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I have the following bash script to set up a screen session with four windows from the command line in 13.10. Comments indicate what I think it ought to do.

screen -dmS mysession # start screen, name the session 'mysession'
screen -S mysession -p 0 -X exec echo -ne "\ekserver\e\\" # name the first window 'server'
screen -S mysession -p 0 -X exec screen # start a second window
screen -S mysession -p 1 -X exec echo -ne "\ekvim 1\e\\" # name second window 'vim 1'
screen -S mysession -p 1 -X exec screen # start a third window
screen -S mysession -p 2 -X exec echo -ne "\ekvim 2\e\\" # rename third window 'vim 2'
screen -S mysession -p 2 -X exec screen # start a fourth window
screen -S mysession -p 3 -X exec echo -ne "\ekconsole\e\\" # name fourth window 'console'

Every second or third time I run it, I get exactly what I want: four windows, each named as I have them here. The rest of the time I get anywhere between one and four windows, some of them named correctly, other times with the default, 'bash' name. Why am I seeing this behaviour, and how do I fix it?

Between each time I run it I make sure the screen session has ended, by typing exit in each window and checking screen -ls to see that there are no screen sessions active.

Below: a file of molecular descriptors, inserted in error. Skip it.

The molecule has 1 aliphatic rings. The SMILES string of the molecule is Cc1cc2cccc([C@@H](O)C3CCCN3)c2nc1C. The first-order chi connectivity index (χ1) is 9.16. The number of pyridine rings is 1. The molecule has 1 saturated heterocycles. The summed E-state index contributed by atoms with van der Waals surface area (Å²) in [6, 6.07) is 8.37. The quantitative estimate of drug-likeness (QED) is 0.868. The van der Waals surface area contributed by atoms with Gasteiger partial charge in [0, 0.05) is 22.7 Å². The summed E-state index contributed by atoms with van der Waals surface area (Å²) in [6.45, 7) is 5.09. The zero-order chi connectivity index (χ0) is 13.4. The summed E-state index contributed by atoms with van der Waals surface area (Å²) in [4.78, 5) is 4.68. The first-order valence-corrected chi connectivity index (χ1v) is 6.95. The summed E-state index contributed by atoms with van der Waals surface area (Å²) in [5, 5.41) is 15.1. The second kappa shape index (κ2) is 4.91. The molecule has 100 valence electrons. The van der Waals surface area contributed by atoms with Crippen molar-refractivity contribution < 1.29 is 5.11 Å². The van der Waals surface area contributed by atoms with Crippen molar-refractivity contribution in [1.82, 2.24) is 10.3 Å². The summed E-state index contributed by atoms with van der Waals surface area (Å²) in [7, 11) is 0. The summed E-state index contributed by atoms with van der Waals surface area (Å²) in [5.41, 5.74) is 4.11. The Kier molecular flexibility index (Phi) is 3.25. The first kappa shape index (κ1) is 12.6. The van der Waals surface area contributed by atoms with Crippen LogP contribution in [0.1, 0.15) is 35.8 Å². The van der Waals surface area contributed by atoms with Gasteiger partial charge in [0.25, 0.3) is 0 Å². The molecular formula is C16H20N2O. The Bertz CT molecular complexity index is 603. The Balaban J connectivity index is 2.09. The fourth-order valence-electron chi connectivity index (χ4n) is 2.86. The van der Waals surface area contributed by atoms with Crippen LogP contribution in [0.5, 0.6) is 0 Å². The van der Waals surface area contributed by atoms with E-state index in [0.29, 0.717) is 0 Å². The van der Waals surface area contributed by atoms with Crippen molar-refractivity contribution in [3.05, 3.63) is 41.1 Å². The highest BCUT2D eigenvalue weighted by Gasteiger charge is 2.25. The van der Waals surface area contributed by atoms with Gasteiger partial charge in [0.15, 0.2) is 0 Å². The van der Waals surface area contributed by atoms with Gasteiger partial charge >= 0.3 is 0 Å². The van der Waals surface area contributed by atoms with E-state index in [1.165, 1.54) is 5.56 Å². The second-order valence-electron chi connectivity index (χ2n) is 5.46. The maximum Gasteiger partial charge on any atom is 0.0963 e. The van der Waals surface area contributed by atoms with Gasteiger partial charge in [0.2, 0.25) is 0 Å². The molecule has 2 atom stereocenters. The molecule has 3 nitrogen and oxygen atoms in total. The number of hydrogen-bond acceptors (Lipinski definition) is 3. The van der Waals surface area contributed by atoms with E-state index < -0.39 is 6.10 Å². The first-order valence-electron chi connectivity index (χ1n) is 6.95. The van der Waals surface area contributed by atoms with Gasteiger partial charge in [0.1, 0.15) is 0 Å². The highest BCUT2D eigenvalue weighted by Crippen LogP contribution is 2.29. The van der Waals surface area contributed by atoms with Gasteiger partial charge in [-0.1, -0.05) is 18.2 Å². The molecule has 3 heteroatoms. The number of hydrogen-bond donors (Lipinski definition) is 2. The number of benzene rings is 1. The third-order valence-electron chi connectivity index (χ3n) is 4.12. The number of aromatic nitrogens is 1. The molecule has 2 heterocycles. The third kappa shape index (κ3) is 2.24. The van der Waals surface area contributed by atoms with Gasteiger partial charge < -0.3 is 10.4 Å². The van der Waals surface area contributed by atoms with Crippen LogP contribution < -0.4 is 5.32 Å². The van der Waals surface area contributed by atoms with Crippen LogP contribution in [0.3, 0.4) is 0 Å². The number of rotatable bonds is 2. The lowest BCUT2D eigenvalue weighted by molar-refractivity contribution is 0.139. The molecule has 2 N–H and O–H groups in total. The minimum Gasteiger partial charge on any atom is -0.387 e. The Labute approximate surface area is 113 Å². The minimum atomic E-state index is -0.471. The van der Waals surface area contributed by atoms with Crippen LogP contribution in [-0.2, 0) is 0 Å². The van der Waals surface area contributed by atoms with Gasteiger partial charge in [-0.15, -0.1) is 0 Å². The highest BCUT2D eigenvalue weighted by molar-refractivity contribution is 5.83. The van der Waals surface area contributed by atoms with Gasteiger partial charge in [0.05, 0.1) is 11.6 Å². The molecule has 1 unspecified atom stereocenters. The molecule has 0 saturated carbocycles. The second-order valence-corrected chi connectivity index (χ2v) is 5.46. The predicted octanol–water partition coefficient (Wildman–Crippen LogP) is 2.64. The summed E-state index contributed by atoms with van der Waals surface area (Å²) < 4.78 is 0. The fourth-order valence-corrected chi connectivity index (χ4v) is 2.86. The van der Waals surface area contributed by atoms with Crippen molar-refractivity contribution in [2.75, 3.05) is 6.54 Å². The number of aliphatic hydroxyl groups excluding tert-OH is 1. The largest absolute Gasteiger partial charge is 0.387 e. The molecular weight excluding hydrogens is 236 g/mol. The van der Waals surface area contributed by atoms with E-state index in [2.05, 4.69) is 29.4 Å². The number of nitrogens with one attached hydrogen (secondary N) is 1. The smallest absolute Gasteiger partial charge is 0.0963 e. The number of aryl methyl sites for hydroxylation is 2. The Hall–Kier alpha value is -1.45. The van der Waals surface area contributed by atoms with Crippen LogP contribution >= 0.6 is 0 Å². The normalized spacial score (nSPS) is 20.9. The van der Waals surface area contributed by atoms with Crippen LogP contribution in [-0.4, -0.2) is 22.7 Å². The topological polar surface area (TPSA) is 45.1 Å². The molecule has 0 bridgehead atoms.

OUTCOME: From the comment by "chris" on this page I now have a project specific dotfile that I invoke from .screenrc using source .projectscreenrc - when the file is present it contains screen -t commands as suggested in glenn jackman's answer. When it is not present screen runs as normal. I'm still not sure why this works and why my original approach didn't, but this is much cleaner.

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My guess would be that screen -dm starts creating the session, then immediately returns, the next commands then sometimes get run before the session has been completely started/initialized. –  geirha Jan 26 at 12:03

1 Answer 1

up vote 3 down vote accepted

Not answering your question, but this is how I would use screen this way:

Put this in your ~/.screenrc:

screen -t server
screen -t vim_1
screen -t vim_2
screen -t console

Each time you want to enter screen, use screen -DR -- that will create the screen session if it does not exist, or reattach to it if it's running.

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I don't know why the forums where screen window titling is discussed did not mention the -t option. –  Fritz Meissner Jan 26 at 11:12

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